SAN LEANDRO, Calif.—In California, a new bill was introduced to amend a current controversial law on health education.
Under the current law, students in public schools from kindergarten through 12th grade receive a comprehensive sexual education. Students starting seventh grade are required to learn the curriculum. There aren’t any strict requirements for those under seventh grade, but it is open for school districts to decide.
Some of the goals of AB 329 are to educate students on HIV/AIDS prevention, promote sexuality as a norm for human development, and ensure that educators have the tools to provide for their students.
The law met with controversy after parents looked in detail at what the curriculum consists of.
Students are taught to accept sex outside marriage, given graphic novels containing nudity, and learn how to obtain birth control or abortions without their parents’ knowledge. Abstinence is no longer taught first, and mentioned less.
“We think it’s a very dangerous program, and so we’re trying to educate as many parents as we can about the program, so they could take remedial action with their children to protect their children,” said Mark Schneider, founder of Protect Our Kids.
According to the Protect Our Kids conference’s summary of the curriculum, the goals of California’s sex education are to enforce sexual orientation and gender identity (SOGI) ideology in all public education, deny objective biological reality, create sexualized children at the earliest age possible, and challenge parental authority.
In May, the State Board of Education removed resources like “My Princess Boy,” “Who Are You?: The Kids Guide to Gender Identity,” and “Changing You!: A Guide to Body Changes and Sexuality” that were previously given to students in the original framework.
However, there are resources that have not been removed and can still be used for teaching.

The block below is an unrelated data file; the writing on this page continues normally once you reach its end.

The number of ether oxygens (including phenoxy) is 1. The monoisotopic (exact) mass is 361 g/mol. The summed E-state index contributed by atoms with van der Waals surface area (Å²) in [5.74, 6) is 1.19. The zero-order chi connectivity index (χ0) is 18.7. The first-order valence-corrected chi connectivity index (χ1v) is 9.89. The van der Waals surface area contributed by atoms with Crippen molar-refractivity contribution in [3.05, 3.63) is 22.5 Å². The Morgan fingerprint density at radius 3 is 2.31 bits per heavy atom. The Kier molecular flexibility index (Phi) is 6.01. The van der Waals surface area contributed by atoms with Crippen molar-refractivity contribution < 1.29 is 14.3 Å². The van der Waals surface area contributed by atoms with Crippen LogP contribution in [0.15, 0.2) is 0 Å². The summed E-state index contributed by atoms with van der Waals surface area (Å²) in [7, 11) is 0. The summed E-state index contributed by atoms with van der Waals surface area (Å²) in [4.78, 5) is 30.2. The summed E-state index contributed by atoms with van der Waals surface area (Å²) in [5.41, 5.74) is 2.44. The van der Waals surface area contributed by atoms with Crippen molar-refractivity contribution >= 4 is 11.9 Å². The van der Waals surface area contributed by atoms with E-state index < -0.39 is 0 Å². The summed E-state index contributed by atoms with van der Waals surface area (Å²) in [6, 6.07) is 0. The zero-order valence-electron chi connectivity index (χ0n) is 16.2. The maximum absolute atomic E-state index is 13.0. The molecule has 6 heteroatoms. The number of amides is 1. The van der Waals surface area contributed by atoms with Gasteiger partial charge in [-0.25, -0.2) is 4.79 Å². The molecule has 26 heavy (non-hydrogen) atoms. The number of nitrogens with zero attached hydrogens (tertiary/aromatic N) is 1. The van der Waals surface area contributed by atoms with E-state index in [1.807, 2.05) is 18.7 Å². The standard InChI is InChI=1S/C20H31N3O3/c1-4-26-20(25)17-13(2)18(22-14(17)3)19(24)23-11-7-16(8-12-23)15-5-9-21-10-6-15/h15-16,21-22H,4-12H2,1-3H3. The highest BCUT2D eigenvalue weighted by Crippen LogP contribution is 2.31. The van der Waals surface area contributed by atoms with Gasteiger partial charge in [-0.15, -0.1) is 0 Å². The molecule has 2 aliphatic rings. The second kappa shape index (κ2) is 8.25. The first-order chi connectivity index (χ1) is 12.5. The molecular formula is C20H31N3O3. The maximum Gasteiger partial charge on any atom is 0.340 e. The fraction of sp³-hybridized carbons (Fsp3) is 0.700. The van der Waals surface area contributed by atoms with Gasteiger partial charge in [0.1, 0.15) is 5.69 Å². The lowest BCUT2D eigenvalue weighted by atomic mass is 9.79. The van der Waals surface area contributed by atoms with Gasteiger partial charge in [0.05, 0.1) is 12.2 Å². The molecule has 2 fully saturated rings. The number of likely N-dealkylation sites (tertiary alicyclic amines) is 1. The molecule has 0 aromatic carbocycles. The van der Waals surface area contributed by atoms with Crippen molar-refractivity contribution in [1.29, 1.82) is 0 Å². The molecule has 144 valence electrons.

“I am active in my local district … explaining the consequences of sexual indoctrination on children, and the inclusion of the concept that pleasure is very important to children even though they’re minors,” said Lisa Disbrow, a California public school teacher.
“We’re finding that there are highly agendized [sic] organizations. They’re using comprehensive sex ed to create chaos and really break down family culture in our country. It’s time to put a stop to this and protect kids,” said Aileen Blachowski, a member of Protect Our Kids.
SB 673 was introduced this year to allow parents to opt-in for their kids before seventh grade.
“So an opt-in requires that the school district has to have the permission of the parent before instruction can be given. So it’s an act of consent. If a school district would not receive an opt-in from a parent, the child would not be allowed to be exposed to that education,” said Blachowski.
The bill would also require the entire curriculum to be on the website, and that the content be medically accurate at all times.
It will be brought up at the Senate Education Committee in January 2020 for a full hearing.
“If public school is the only option you have for educating your children, be involved. Go to your school board meetings, go inspect that curriculum,” said Blachowski.
Meanwhile, the advocacy group suggests that parents send their kids to private schools or homeschool their children if they have concerns.